You have reached your limit of free articles this month.

Enjoy unlimited access to myAJC.com

Starting at just 99¢ for 8 weeks.

GREAT REASONS TO SUBSCRIBE TODAY!

  • IN-DEPTH REPORTING
  • INTERACTIVE STORYTELLING
  • NEW TOPICS & COVERAGE
  • ePAPER
X

You have read of premium articles.

Get unlimited access to all of our breaking news, in-depth coverage and bonus content- exclusively for subscribers. Starting at just 99¢ for 8 weeks

X

Welcome to myAJC.com

This subscriber-only site gives you exclusive access to breaking news, in-depth coverage, exclusive interactives and bonus content.

You can read free articles of your choice a month that are only available on myAJC.com.

Georgians deserve chance to vote on economic prospects


The Georgia Legislature is currently debating whether to give us the opportunity to vote on legalizing destination casino resorts. While discussing the pros and cons of casino gaming, we cannot lose sight that destination resorts would help improve Georgia’s economy.

Georgians have the ability to, and do, drive to North Carolina, Alabama and Mississippi to visit their casinos. The AJC reported Georgians spend upwards of $600 million a year at casinos in neighboring states. This figure doesn’t include the money Georgians spend there for hotel rooms, gas, restaurants and local attractions.

According to the American Gaming Association, the average casino in Mississippi employs nine individuals for every $1 million of casino revenue. This means every year, Georgians spend enough money at out-of-state casinos to support more than 5,000 jobs. With each passing year of inactivity, Georgia loses.

Tourism is Georgia’s fifth-largest employment sector. In 2015, we welcomed more than 100 million visitors, creating an unprecedented economic impact of $59 billion and contributing $3 billion in taxes to the state. Without strong tourism, the average Georgia family would need to contribute more than $800 a year in additional taxes to make up for the lost revenue.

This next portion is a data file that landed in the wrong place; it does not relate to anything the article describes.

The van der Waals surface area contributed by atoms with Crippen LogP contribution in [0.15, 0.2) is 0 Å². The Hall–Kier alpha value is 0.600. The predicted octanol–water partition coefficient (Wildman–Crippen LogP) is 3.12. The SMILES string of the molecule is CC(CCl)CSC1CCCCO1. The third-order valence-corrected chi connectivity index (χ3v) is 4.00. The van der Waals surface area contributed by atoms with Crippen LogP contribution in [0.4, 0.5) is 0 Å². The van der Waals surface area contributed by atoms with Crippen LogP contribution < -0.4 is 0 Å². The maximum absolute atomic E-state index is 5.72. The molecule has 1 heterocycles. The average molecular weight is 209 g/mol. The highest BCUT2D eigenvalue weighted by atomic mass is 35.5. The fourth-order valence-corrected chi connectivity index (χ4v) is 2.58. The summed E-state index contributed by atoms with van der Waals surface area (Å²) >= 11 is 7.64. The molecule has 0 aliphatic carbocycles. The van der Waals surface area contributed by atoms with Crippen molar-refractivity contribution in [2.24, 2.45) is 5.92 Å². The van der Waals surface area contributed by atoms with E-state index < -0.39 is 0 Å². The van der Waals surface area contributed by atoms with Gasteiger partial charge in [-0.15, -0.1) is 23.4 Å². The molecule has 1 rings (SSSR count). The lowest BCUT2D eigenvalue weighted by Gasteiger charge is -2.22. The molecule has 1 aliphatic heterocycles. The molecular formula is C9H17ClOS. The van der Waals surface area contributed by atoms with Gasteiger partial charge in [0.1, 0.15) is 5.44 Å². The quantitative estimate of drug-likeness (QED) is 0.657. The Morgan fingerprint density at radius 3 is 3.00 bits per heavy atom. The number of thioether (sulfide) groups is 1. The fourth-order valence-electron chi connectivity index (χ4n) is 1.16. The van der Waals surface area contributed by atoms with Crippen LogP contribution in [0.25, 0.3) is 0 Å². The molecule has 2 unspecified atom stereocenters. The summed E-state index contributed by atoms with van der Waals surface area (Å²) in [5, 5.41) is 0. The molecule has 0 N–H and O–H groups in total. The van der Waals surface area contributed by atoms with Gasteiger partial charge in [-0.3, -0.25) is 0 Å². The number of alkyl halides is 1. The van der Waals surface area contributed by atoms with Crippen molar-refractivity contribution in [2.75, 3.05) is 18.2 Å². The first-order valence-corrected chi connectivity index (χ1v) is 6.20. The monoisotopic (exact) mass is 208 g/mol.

In 2015, over 51 million visitors spent an estimated $15 billion while visiting Atlanta, creating employment for over 250,000 people. The Georgia World Congress Center alone contributed roughly $1 billion in economic impact while hosting almost a million attendees for 200 trade shows, conventions, and meetings. Because each attendee represents an impact of $900, conventions and other business groups provide Atlanta an opportunity to expand its economic reach and attract out-of-state spending.

The $1.4 billion MGM National Harbor in Prince George’s County, Maryland, is an example of how resort developments attract conventions and create jobs. In December 2016, MGM National Harbor opened, and nearby Gaylord Convention Center and Resort recognized the attractiveness of a destination casino resort as an amenity and attraction for convention planners and attendees. Las Vegas Visitors and Convention Authority found that attendance at rotating shows increases by 8 percent when held in Las Vegas. In anticipation of this increase, the Gaylord broke ground on a $20 million ballroom expansion in August 2016.